A few of the NASA veterans at that 1969 dinner may have also been present at the launch of the 50th anniversary edition, which took place during a gala dinner served underneath the Saturn V rocket and also attended by Omega’s most well-known celebrity ambassador, actor George Clooney, and his wife Amal Clooney. Clooney was joined on stage by Lieutenant General Thomas Stafford, veteran of four NASA space missions and commander of the Apollo 10 mission; Apollo 16 lunar module pilot and Apollo 11 CAPCOM Charlie Duke; and Omega CEO Raynald Aeschlimann. Duke is among the four living humans who have set foot on the lunar surface. Also in attendance was former NASA engineer James H. Ragan, the man who designated the Omega Speedmaster “flight-qualified by NASA for all manned space missions” way back in 1965, over competitors from other watch brands like Longines and Rolex.
Like its 1969 predecessor, the new watch is also limited to 1,014 numbered pieces, all of them available to consumers (only numbers 33 through 1,000 of the original reference were offered for sale to the public). For its 42-mm case, Omega has debuted a new alloy called Moonshine gold. Paler in hue than the 18k yellow gold used for the vintage model, Moonshine gold is also notable for its high resistance to fading of color and luster over time, according to Omega. This alloy, composed of gold, silver, and palladium is also used for the bracelet, with its five arched links per row and combination of brushed and polished finishes, as well as the dial and its indices and hands.
The caseband of the Anniversary model retains the distinctive asymmetrical design of its ancestor, while the burgundy bezel of the modern watch is made of high-tech ceramic rather than aluminum. The bezel’s tachymeter scale — an element that hearkens back to the Speedmaster’s pre-Moonwatch days as an auto-racing-inspired chronograph — is executed in another Omega-exclusive material, a ceramic-gold mixture called Ceragold. The dial, with its vertically brushed finish, is marked “Au750” to call attention to its being made of solid gold. Faceted black onyx indexes mark the hours and the skeletonized hour and minute hands are filled with black varnish. The central chronograph subdial hand is also black varnished, as are the hands for the subdials at 3, 6, and 9 o’clock.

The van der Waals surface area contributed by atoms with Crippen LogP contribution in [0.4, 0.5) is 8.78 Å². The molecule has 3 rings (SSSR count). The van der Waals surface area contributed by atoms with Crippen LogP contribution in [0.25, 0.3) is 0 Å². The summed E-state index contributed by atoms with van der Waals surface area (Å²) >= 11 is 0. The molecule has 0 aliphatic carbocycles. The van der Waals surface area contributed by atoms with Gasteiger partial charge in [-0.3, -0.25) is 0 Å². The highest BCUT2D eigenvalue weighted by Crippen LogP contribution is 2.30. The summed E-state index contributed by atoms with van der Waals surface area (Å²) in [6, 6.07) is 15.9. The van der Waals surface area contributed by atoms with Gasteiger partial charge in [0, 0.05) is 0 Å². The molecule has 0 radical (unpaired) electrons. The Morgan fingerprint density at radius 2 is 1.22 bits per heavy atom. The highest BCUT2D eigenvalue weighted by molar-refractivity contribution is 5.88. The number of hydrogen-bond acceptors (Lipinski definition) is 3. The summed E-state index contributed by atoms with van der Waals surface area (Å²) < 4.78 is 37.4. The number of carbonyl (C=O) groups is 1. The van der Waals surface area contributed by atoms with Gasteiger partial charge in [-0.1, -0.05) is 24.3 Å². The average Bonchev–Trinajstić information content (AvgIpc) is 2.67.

The other notable difference, and technical upgrade, from the 1969 watch is the use of a new, Master Chronometer-certified movement, the Omega Caliber 3861. Like the original model’s Caliber 861, the movement is manual-wound and equipped with a chronograph function. The new caliber, however, includes a host of contemporary Omega elements like a co-axial escapement and a silicon balance spring, in addition to being enhanced for this special edition with a gold-plated mainplate and bridges. Unlike its predecessor, this movement is not hidden by a solid engraved caseback but on display through a sapphire window — though the caseback is nevertheless still quite special. Its periphery features an engraved “1969-2019” and the watch’s limited edition number highlighted in burgundy; an inner ring with blue and black PVD color treatments that features on one side a partial map of the American continents focused on the Apollo 11 lift-off site at Cape Canaveral, on the other a meteorite inlay representing the moon; and polished anniversary text reading “Apollo 11 – 50th Anniversary” and “The First Watch Worn on the Moon.”
Even the packaging of the 2019 Limited Edition is evocative of the original’s special “moon crater” box. The modern watch’s box features a new crater-inspired design with gray ceramic side panels 3D-printed with lunar surface imagery and a top panel printed with a rendering of the moon’s Sea of Tranquility. THE
The release of the 50th Anniversary timepiece was the centerpiece of a truly star-filled anniversary event. And while it was Clooney who drew the lion’s share of media attention, the actor himself was determined to shine the spotlight on his fellow guests. “It’s a great pleasure to be here — and an honor,” Clooney said. “I have enormous respect for the people who made the Apollo missions such a success.” Aeschlimann added, “It’s a huge achievement to land on another world. I can’t think of a better reason to raise a glass in tribute.”